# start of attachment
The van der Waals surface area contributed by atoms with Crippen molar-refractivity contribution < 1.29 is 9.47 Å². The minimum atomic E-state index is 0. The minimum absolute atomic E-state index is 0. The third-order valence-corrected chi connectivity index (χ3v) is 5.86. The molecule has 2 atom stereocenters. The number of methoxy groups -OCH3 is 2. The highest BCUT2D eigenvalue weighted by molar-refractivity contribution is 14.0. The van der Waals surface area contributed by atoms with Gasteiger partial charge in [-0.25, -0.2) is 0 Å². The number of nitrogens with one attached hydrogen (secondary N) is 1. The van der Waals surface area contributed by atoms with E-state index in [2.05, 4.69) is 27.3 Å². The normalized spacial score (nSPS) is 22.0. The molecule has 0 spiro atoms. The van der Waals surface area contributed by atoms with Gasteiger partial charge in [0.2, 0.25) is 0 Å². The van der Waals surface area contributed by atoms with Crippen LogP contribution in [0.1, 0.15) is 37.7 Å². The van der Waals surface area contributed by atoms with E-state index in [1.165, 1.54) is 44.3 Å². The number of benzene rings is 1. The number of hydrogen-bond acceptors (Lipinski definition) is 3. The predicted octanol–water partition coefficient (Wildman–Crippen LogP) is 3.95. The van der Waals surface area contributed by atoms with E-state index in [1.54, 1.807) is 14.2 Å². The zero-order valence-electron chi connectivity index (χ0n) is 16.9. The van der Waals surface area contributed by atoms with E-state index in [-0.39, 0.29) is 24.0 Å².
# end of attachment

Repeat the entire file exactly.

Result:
The van der Waals surface area contributed by atoms with Crippen molar-refractivity contribution < 1.29 is 9.47 Å². The minimum atomic E-state index is 0. The minimum absolute atomic E-state index is 0. The third-order valence-corrected chi connectivity index (χ3v) is 5.86. The molecule has 2 atom stereocenters. The number of methoxy groups -OCH3 is 2. The highest BCUT2D eigenvalue weighted by molar-refractivity contribution is 14.0. The van der Waals surface area contributed by atoms with Gasteiger partial charge in [-0.25, -0.2) is 0 Å². The number of nitrogens with one attached hydrogen (secondary N) is 1. The van der Waals surface area contributed by atoms with E-state index in [2.05, 4.69) is 27.3 Å². The normalized spacial score (nSPS) is 22.0. The molecule has 0 spiro atoms. The van der Waals surface area contributed by atoms with Gasteiger partial charge in [0.2, 0.25) is 0 Å². The van der Waals surface area contributed by atoms with Crippen LogP contribution in [0.1, 0.15) is 37.7 Å². The van der Waals surface area contributed by atoms with E-state index in [1.165, 1.54) is 44.3 Å². The number of benzene rings is 1. The number of hydrogen-bond acceptors (Lipinski definition) is 3. The predicted octanol–water partition coefficient (Wildman–Crippen LogP) is 3.95. The van der Waals surface area contributed by atoms with E-state index in [1.54, 1.807) is 14.2 Å². The zero-order valence-electron chi connectivity index (χ0n) is 16.9. The van der Waals surface area contributed by atoms with E-state index in [-0.39, 0.29) is 24.0 Å².